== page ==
Allergies Seasonal Allergies

Which Medication Is Right for You?

Woman asking a questionThe pollen count is sky-high. You’re sneezing, your eyes are itching, and you feel miserable. Seasonal allergies are real diseases that can interfere with work, school, and recreation. Allergies can also trigger or worsen asthma and can lead to other health problems, such as sinus infection (also called sinusitis) and ear infections in children.

An allergy is your body’s reaction to a substance that it has identified as an invader. If you have allergies and encounter a trigger – called an allergen – your immune system fights it by releasing chemicals called histamines (hence the term antihistamines). Histamines cause symptoms like sneezing and itchy, watery eyes.

Seasonal allergies are usually caused by plant pollen, which can come from trees, weeds, and grasses in the spring, and from ragweed and other weeds in late summer and early fall. Since you can’t always stay indoors when pollen counts are high, your healthcare provider may recommend prescription or over-the-counter medications to relieve symptoms. The U.S. Food and Drug Administration regulates a number of medications that offer allergy relief.


Allergy Medicines for Children

For most children, allergy symptoms may be controlled by avoiding the allergen, if known, and using over-the-counter medicines. But if a child’s symptoms are persistent and not relieved by over-the-counter medicines, see a healthcare professional.

Although some allergy medicines are approved for use in children as young as six months, the FDA cautions that simply because a product’s box says it is intended for children that does not mean it is intended for children of all ages. Always read the label to make sure the product is right for your child’s age.

When your child is taking more than one medication, read the label to be sure that the active ingredients aren’t the same. Although the big print may say the product is to treat a certain symptom, different products may have the same active ingredient. It might seem that you are buying different products to treat different symptoms, but, in fact, the same medicine could be in all the products. The result: You might accidently be giving too much of one type of medicine to your child.


Also, keep in mind that children are more sensitive than adults to many drugs. For example, some antihistamines can have adverse effects at lower doses on young children, causing excitability or excessive drowsiness.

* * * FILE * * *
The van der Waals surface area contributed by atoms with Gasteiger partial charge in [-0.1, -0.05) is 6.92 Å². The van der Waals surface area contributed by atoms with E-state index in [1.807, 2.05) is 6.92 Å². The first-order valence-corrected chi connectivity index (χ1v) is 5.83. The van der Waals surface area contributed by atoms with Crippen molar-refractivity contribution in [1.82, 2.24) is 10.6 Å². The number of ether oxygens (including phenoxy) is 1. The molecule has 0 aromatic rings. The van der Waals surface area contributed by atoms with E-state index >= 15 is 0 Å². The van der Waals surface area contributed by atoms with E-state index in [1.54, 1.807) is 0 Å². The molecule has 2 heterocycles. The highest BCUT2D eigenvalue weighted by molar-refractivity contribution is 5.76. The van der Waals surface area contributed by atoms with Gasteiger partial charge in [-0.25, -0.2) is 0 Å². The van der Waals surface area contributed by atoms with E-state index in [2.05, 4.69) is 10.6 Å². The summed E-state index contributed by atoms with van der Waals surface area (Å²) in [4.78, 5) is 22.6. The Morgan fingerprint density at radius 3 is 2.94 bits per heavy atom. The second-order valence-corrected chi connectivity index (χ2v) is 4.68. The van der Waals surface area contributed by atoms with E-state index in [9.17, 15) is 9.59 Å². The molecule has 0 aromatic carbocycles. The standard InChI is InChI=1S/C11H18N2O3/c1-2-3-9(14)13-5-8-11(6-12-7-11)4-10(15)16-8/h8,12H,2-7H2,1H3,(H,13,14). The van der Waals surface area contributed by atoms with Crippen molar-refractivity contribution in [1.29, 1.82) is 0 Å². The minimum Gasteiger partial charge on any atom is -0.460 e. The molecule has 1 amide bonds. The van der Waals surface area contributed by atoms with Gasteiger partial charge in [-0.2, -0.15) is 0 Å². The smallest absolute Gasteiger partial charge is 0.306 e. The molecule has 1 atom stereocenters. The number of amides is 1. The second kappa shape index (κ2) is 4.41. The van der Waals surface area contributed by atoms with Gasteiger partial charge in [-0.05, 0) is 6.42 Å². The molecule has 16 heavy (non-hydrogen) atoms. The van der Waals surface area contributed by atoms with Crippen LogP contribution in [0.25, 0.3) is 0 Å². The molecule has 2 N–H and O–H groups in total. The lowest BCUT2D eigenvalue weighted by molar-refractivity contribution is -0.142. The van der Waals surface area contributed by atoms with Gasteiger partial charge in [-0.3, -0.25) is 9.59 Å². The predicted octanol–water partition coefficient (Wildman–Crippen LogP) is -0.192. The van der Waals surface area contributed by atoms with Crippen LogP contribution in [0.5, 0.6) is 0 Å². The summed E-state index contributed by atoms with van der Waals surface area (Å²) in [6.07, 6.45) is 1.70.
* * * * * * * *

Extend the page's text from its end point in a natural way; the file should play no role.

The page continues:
Antihistamines reduce or block symptom-causing histamines and are available in many forms, including tablets and liquids. Many oral antihistamines are available over the counter and in generic form.

When choosing an over-the-counter antihistamine, you should read the Drug Facts label closely and follow dosing instructions, says Jenny Kelty, MD, a pediatric pulmonologist at the FDA. Some antihistamines can cause drowsiness and interfere with the ability to drive or operate heavy machinery, like a car. There are other antihistamines that do not have this side effect; they are non-sedating. Some non-sedating antihistamines are available by prescription.

Nasal corticosteroids are typically sprayed into the nose once or twice a day to treat inflammation. Side effects may include stinging in the nose.

Decongestants are drugs available both by prescription and over the counter. They come in oral and nasal spray forms. They are sometimes recommended in combination with antihistamines, which do not have an effect on nasal congestion when used alone.

Drugs that contain pseudoephedrine are available without a prescription but are kept behind the pharmacy counter to prevent their use in making methamphetamine – a powerful, highly addictive stimulant often produced illegally in home laboratories. You will need to ask your pharmacist and show identification to purchase drugs that contain pseudoephedrine.

Using decongestant nasal sprays and drops for more than a few days may produce a rebound effect – your nasal congestion could get worse. These drugs are best used short term to relieve nasal congestion.

Immunotherapy may help if other medications don’t relieve your symptoms. One form of allergen immunotherapy is allergy shots. When you receive treatment with allergy shots, your body responds to injected amounts of a particular allergen, given in gradually increasing doses, by developing immunity or tolerance to that allergen.

Injections are given by a healthcare provider. A common course of treatment would begin with weekly injections for two to three months until the maximum dose is reached. After that, treatment could continue monthly for three to five years.

Another form of allergen immunotherapy, called sublingual therapy, involves administering the allergens in a tablet form under the tongue. Sublingual therapy is intended for daily use, before and during the pollen season. These tablets have the potential for dialing down the immune response to allergens; however, they are not meant for immediate symptom relief, says Dr. Kelty. Sublingual therapy should start three to four months before allergy season. Although intended for at-home use, these are prescription medications, and the first doses are to be taken in the presence of a healthcare provider.

Source: U.S. Food and Drug Administration, FDA.gov

This article was originally published in Coping® with Allergies & Asthma magazine, Fall/Winter 2017-2018.